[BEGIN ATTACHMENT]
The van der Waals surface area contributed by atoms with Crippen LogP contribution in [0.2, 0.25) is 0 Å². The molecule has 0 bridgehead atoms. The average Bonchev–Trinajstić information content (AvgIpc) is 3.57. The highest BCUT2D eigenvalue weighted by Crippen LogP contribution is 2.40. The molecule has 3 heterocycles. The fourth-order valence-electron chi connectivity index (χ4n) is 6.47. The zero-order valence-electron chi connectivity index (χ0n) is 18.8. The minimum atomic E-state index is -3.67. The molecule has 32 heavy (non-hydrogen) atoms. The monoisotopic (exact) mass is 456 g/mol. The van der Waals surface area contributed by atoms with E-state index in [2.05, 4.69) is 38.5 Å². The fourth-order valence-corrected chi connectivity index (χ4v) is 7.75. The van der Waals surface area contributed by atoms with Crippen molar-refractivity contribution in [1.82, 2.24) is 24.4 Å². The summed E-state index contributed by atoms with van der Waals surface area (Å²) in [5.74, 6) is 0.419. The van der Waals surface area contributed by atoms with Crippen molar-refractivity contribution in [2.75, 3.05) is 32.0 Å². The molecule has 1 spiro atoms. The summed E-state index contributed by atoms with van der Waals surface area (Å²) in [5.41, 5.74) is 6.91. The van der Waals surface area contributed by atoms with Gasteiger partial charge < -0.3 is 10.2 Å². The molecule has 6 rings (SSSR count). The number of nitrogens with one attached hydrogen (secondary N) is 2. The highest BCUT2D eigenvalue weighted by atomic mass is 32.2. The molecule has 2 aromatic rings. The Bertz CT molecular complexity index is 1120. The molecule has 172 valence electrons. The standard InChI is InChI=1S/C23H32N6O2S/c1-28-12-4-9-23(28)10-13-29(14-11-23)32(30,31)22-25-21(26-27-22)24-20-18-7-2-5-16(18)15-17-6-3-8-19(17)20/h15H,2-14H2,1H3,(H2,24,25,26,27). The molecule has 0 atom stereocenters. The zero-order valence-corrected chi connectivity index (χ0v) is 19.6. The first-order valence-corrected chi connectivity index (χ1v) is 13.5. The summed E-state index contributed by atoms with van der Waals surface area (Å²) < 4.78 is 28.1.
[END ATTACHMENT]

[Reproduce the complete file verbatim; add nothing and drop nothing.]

The van der Waals surface area contributed by atoms with Crippen LogP contribution in [0.2, 0.25) is 0 Å². The molecule has 0 bridgehead atoms. The average Bonchev–Trinajstić information content (AvgIpc) is 3.57. The highest BCUT2D eigenvalue weighted by Crippen LogP contribution is 2.40. The molecule has 3 heterocycles. The fourth-order valence-electron chi connectivity index (χ4n) is 6.47. The zero-order valence-electron chi connectivity index (χ0n) is 18.8. The minimum atomic E-state index is -3.67. The molecule has 32 heavy (non-hydrogen) atoms. The monoisotopic (exact) mass is 456 g/mol. The van der Waals surface area contributed by atoms with E-state index in [2.05, 4.69) is 38.5 Å². The fourth-order valence-corrected chi connectivity index (χ4v) is 7.75. The van der Waals surface area contributed by atoms with Crippen molar-refractivity contribution in [1.82, 2.24) is 24.4 Å². The summed E-state index contributed by atoms with van der Waals surface area (Å²) in [5.74, 6) is 0.419. The van der Waals surface area contributed by atoms with Crippen molar-refractivity contribution in [2.75, 3.05) is 32.0 Å². The molecule has 1 spiro atoms. The summed E-state index contributed by atoms with van der Waals surface area (Å²) in [5.41, 5.74) is 6.91. The van der Waals surface area contributed by atoms with Gasteiger partial charge < -0.3 is 10.2 Å². The molecule has 6 rings (SSSR count). The number of nitrogens with one attached hydrogen (secondary N) is 2. The highest BCUT2D eigenvalue weighted by atomic mass is 32.2. The molecule has 2 aromatic rings. The Bertz CT molecular complexity index is 1120. The molecule has 172 valence electrons. The standard InChI is InChI=1S/C23H32N6O2S/c1-28-12-4-9-23(28)10-13-29(14-11-23)32(30,31)22-25-21(26-27-22)24-20-18-7-2-5-16(18)15-17-6-3-8-19(17)20/h15H,2-14H2,1H3,(H2,24,25,26,27). The molecule has 0 atom stereocenters. The zero-order valence-corrected chi connectivity index (χ0v) is 19.6. The first-order valence-corrected chi connectivity index (χ1v) is 13.5. The summed E-state index contributed by atoms with van der Waals surface area (Å²) < 4.78 is 28.1.